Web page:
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Hard Core Lower Body Workout -- And Why I Quit

by Sevanne

I was in my late 30s. I'd recently recovered from a severe back injury, and I was trying to adapt to my new physicality while building up to my previous level of fitness.

I was transitioning from a strength training through weight lifting routine to using my body for resistance. I have never needed a personal trainer for encouragement, but I have consulted them in order to structure a routine since recovering from injury.

The routine given to me by a personal trainer involved doing lunges while walking down the full length of a long passageway. Each step was a full and deep lunge.

I repeated that, walking back and forth, 5 times. Then, I had to push a large free standing kick boxing bag back and forth down the same passage way, with my back against the bag, pushing it backwards while I was in a full squat.

I have no idea how much those bags weigh. I only know that my full effort and concentration barely budged it.

When I was done with that, I used the step bench. We added 4 levels. I am only 5’5”. So, it was like mountain climbing.

The most painful thing of all was the step overs. That is where you plant one foot in the center of the bench and leave it there, while you step over the bench with the other leg, planting the free leg in front of the bench and behind the bench without resting it on the bench itself.

I had to repeat it on one leg 24 times, with no breaks or pauses. I did 3 sets.

It would have been a lot less, if I didn’t have the misfortune of building up my strength and endurance prior to this. The pain was indescribable.

Once I got past that, the rest of my routine didn’t matter very much. After this, I did 3 sets of 24 side-step-kicks on the bench, before going to do my cardio: 30-45 minutes of elliptical work. Somewhere along the way, I did some modified donkey kicks.

I discovered from all of this what I have always known: exercise has to be fun for me in order for me to do it often, look forward to doing it, and to get meaningful results.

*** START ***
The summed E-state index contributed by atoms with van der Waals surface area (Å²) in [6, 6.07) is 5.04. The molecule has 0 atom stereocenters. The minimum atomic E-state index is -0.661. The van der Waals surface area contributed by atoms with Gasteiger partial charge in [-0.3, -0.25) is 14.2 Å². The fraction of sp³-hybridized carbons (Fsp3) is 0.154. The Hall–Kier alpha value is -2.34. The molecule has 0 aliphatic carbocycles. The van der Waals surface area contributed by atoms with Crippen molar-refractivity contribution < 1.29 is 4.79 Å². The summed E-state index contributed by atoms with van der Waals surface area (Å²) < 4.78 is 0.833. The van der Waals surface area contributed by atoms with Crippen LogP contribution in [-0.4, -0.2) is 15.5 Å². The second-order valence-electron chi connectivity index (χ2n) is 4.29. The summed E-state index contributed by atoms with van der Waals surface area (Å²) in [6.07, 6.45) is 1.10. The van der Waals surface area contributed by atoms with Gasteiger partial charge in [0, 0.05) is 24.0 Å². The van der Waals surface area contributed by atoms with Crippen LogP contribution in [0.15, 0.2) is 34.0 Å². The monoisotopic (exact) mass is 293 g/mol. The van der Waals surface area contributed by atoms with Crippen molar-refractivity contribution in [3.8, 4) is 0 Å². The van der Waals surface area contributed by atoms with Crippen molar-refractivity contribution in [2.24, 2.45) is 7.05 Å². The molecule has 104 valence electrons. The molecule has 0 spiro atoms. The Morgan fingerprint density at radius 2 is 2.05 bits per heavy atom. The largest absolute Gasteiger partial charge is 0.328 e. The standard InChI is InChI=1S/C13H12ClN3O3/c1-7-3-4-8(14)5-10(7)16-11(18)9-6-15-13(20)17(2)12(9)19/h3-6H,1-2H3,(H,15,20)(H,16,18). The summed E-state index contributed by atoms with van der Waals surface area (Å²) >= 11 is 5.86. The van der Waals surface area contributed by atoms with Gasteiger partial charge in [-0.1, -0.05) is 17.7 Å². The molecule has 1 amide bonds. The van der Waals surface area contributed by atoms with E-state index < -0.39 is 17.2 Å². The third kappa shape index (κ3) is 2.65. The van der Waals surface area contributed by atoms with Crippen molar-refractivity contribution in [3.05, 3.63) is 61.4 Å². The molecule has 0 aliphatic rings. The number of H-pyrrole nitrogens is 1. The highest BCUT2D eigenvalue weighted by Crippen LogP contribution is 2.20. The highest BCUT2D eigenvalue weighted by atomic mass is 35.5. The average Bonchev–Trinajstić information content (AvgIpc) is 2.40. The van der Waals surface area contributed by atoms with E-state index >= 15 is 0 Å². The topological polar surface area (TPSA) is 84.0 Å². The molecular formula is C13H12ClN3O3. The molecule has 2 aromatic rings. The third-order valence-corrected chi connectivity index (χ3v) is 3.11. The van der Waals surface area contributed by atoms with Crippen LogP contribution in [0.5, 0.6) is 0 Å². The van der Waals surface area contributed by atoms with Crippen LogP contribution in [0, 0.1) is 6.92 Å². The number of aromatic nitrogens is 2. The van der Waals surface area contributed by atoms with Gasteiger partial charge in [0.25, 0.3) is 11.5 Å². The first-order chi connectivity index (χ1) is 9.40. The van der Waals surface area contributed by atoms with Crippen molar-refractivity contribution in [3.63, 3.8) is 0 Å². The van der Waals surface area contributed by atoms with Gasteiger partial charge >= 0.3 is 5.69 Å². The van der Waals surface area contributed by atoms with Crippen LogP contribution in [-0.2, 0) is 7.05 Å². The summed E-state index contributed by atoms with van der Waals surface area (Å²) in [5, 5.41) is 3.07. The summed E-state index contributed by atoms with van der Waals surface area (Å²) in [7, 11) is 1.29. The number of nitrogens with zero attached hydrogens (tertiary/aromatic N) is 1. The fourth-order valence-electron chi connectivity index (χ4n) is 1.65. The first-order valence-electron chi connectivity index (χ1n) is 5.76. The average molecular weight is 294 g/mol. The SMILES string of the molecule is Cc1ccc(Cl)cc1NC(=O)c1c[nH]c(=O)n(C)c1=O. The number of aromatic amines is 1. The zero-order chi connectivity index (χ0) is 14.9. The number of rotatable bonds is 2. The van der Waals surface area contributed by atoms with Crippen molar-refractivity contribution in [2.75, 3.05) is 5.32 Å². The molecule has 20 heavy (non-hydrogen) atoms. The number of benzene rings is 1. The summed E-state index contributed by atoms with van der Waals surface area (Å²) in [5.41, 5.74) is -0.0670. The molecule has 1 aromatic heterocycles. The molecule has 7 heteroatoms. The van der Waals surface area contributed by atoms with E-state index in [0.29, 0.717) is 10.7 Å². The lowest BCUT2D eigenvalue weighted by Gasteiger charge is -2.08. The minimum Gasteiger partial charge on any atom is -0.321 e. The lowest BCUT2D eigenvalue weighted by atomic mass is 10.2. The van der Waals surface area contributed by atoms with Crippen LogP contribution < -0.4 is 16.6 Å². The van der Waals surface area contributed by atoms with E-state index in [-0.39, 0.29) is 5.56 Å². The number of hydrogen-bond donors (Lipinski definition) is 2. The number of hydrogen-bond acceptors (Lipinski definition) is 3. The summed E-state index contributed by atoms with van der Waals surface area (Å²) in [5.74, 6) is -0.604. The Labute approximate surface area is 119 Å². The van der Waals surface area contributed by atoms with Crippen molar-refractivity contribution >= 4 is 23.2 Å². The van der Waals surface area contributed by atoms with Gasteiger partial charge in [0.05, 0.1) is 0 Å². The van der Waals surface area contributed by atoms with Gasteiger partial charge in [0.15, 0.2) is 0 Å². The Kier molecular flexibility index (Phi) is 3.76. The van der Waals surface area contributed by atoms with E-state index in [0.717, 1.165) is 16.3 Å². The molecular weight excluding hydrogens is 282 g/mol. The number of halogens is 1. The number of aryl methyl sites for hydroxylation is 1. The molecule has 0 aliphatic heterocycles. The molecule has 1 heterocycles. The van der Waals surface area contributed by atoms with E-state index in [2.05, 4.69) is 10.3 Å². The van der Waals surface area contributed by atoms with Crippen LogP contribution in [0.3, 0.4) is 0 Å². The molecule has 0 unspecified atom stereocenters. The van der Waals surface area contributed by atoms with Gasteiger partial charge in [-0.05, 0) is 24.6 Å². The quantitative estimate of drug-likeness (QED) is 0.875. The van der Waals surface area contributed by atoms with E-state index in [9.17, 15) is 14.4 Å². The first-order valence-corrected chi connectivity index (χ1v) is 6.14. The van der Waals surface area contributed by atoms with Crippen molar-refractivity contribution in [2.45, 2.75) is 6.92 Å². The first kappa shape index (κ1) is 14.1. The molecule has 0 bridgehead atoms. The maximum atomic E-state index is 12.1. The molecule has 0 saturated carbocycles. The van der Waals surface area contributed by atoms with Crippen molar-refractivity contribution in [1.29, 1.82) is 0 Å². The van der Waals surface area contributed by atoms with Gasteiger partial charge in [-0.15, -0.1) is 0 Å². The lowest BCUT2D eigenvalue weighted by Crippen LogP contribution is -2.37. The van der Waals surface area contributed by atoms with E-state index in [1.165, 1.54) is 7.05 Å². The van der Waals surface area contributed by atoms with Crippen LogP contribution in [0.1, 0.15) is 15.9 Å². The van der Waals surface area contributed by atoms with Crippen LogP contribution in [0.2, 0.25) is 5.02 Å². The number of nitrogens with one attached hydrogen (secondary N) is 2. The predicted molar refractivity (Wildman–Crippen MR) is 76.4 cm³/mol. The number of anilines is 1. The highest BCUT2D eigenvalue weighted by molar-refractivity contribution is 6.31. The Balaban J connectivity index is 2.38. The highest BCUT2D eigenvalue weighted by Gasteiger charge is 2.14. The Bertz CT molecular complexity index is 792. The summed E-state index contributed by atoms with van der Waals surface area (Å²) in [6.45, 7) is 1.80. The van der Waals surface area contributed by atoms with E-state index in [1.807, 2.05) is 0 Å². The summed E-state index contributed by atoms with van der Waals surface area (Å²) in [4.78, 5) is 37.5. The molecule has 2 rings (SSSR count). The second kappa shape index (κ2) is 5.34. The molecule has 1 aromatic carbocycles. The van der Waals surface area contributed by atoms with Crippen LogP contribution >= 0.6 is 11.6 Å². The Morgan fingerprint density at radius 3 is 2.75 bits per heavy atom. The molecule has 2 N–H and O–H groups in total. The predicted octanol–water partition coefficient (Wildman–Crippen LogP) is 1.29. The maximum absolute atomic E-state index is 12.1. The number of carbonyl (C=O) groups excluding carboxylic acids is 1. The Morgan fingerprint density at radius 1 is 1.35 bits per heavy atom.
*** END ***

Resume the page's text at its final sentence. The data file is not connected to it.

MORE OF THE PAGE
Workouts like this one only reminded me of what I lost due to the injury that I was lucky enough to recover from. It reminded me that all of the exercises that I’d done since my injury were so unpleasant that fitness needed to be a lesser priority for me.

I exercised for fun previously, and I had great results. Since my injury, since routines like this one, I no longer work out regularly.

My body actually acclimated to the above routine. Instead of increasing my difficulty, I gave it up altogether.

I was never able to find exercises that I liked as much as my pre-injury workouts, and I didn’t see any reason to torture myself like that 3-4 times a week.


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Note from Dr. Dan


You include a lot of great ideas for exercise. It shows some creative uses of the equipment and different ways of doing things.

Now, you also say, "...exercise has to be fun for me in order for me to do it often, look forward to doing it, and to get meaningful results."

I think that's true for a lot of people. Some people just enjoy the challenge of doing something new and seeing if they can do it, and that can be fun too.

But that's not for everybody. Most people need to be doing something they like or they won't keep it up.

That's why it's important to find something that is fun, whether it's hiking or racquetball or swimming. There should be something that you enjoy.

As far as your injuries, it can be hard to return to your normal activity levels. But contrary to popular belief, injured areas don't heal well unless they're used.

If you rest that sore shoulder it is likely to end up stiff and weak. The solution? Continue to use it as much as you can, within reason of course.

If you do this you may find after a while that it doesn't bother you anymore. It's worth a try.

Dr. Dan

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